Day 1 was divided into Morning [10 am to 12 noon] and Evening [4 pm – 6 pm] sessions. For the morning session, the following line-up speakers; Dayo Adedayo (Award-Winning Photographer, Akintunde Akinleye (Award-Winning Photographer, Neo Ntsoma (Award-Winning Photographer), Aisha Augie-Kuta (Special Adviser on Digital Communications to the Federal Minister of Finance, Budget, & National Planning], and Tolani Ali (Personal Photographer to the Vice President of Nigeria, Prof. Yemi Osinbajo, SAN) spoke on the topic; Photography as a Tool to Reframe the African Narrative.

For the evening session of Day 1, the topic centred on; Journalism as a Tool to Reframe the African Narrative and was driven by; Morayo Afolabi-Brown (Host, Your View on TVC, Dr Yemisi Akinbobola (Co-founder & CEO, African Women in Media), and Eti-Inyene Godwin Akpan (Founder/Executive Director, PhotoWaka Africa).

For Day 2 which ran through from 10:00 am to 12:00 noon, the topic of focus was Driving the Authentic African Stories Using Media. O’tega Ogra (Group Head, Corporate Communications, BUA Group, Karen Mwendera (Curator, Forbes Africa 30 Under 30), and Thebe Ikalafeng (Founder & Chairman, Brand Africa) were the speakers who drove this session.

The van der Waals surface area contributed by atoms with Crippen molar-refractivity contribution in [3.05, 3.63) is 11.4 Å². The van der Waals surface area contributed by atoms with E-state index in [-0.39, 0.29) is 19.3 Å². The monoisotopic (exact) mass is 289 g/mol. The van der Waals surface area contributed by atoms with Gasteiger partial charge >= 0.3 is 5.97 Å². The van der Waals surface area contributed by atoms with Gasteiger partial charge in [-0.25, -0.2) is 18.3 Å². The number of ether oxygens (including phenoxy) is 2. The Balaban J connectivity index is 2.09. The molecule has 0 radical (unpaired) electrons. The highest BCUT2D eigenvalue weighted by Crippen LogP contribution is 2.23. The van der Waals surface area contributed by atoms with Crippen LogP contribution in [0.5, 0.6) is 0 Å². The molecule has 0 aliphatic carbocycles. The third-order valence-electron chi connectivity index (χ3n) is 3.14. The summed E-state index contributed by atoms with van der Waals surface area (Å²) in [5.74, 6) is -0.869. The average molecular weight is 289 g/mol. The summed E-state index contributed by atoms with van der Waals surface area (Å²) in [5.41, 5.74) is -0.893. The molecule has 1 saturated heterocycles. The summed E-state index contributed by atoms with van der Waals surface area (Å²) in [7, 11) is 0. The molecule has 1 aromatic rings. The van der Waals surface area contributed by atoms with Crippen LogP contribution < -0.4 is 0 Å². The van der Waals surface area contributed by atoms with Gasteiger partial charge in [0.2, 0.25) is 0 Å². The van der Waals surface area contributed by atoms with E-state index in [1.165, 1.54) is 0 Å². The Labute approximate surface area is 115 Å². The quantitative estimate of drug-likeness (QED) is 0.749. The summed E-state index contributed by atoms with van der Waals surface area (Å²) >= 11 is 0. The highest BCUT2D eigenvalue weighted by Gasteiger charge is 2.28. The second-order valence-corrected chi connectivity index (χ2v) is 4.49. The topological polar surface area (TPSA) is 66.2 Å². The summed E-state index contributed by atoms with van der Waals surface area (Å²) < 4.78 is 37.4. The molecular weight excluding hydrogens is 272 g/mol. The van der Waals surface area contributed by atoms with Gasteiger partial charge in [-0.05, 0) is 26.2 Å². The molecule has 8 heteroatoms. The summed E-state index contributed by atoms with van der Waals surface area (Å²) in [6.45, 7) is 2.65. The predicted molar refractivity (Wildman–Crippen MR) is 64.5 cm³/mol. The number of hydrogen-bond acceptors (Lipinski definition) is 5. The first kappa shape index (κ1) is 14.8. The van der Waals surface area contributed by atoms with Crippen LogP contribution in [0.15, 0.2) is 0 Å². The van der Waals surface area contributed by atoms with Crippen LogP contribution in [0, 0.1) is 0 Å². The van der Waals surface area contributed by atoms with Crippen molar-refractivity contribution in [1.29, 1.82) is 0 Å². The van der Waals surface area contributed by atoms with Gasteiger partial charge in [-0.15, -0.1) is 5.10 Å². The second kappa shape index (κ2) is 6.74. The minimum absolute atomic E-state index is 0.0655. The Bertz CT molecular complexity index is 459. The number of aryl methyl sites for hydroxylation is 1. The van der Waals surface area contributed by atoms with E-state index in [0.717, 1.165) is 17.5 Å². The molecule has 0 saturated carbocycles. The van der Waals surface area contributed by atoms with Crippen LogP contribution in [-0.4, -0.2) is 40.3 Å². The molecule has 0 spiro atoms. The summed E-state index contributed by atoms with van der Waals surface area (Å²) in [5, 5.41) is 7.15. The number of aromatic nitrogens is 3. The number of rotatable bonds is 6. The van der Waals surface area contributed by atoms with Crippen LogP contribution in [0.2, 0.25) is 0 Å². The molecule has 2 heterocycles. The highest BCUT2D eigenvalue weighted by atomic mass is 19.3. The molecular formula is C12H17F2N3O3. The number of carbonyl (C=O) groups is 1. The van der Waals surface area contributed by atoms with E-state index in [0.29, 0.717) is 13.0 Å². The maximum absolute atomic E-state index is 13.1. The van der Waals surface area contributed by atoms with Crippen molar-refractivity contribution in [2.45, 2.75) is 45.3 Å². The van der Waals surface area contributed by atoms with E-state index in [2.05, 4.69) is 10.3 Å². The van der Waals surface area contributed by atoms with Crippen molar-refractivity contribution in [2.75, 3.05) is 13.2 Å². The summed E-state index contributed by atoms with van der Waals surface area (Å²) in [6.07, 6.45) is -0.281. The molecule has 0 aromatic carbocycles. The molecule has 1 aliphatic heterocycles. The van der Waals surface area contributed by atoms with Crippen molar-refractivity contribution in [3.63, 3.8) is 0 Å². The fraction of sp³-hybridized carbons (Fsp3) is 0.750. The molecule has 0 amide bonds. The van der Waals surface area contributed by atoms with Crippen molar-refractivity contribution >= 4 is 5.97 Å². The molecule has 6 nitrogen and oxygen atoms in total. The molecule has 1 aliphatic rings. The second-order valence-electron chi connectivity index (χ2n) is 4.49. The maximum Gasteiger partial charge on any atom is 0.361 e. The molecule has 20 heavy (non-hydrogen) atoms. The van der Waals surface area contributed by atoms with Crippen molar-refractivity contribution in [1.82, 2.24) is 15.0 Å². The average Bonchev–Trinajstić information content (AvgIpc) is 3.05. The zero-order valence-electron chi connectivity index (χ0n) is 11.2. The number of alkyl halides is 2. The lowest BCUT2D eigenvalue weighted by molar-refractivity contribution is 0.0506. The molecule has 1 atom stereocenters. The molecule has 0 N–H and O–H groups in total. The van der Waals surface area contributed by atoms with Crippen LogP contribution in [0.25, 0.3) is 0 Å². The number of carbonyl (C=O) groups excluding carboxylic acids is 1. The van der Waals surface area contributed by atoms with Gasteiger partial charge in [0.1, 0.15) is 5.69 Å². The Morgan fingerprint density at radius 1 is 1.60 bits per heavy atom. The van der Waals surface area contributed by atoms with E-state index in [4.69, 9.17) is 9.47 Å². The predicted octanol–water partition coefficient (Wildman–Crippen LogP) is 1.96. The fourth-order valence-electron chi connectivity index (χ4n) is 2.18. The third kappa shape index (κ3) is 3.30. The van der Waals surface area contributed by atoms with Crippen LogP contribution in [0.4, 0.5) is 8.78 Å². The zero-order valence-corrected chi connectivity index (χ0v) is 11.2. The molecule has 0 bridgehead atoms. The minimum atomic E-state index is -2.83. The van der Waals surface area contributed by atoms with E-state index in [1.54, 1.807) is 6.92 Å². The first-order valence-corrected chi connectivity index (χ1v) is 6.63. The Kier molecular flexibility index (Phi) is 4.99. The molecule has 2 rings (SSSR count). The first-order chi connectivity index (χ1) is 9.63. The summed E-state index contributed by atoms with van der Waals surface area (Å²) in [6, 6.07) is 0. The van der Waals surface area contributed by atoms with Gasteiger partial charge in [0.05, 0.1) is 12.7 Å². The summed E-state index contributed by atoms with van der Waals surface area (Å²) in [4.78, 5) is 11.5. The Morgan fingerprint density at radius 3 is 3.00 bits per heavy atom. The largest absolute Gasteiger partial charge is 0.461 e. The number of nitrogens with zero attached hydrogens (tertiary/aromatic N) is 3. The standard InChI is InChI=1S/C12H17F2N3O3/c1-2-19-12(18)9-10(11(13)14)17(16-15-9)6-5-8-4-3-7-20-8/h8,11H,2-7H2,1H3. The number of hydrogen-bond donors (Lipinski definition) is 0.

August 19, the final day of the summit, was also the global commemoration of World Photography Day. The session ran from 10:00 am to 12:00 noon. Lekan Fatodu (Senior Special Adviser on SDGs to the Governor of Lagos State, H.E, Babajide Sanwo-Olu), Aisha Augie-Kuta (Special Adviser on Digital Communications to the Federal Minister of Finance, Budget, & National Planning], Dr Oluseyi Soremekun (National Information Officer at the United Nations Information Centre (UNIC) in Nigeria), Tonye Cole (Co‐Founder, Sahara Group], and Eti-Inyene Godwin Akpan (Founder/Executive Director, PhotoWaka Africa)spoke on the topic; How The Achievement Of Sustainable Development Goals Helps In Reframing The African Narratives.

That was not all there was to this virtual event. At the start of August, the PhotoWaka Africa platform in collaboration with the event’s official sponsor, Golden Penny Foods organized a photography competition. The virtual-led competition, Shoot Your Shot was focused on food photography. A call was made out to social media users to send in entries of meals prepared with Golden Penny and stand a chance to win top three prizes; a brand new camera, a brand new camera lens, and N50,000.

To wrap up the event, PhotoWaka Africa hosted a virtual party. And like that, the 3-day event came to a close.

But the conversation around changing Africa’s narrative certainly cannot be closed with the virtual event. It is only the beginning of a step into the future of African arts.

At the close of the event, PhotoWaka Africa announced the intention to initiate an “African kind of Shutterstock” which will promote authentic and rich African content and stories by Africans for the world.

“We’re owning these spaces and taking control of the narrative through these channels,” emphasized Eti-Inyene Godwin Akpan (Founder/Executive Director, PhotoWaka Africa).

He concluded by adding that, PhotoWaka Africa is, “seeking for partnerships, sponsorships, from like-minded organizations to make this project a success.”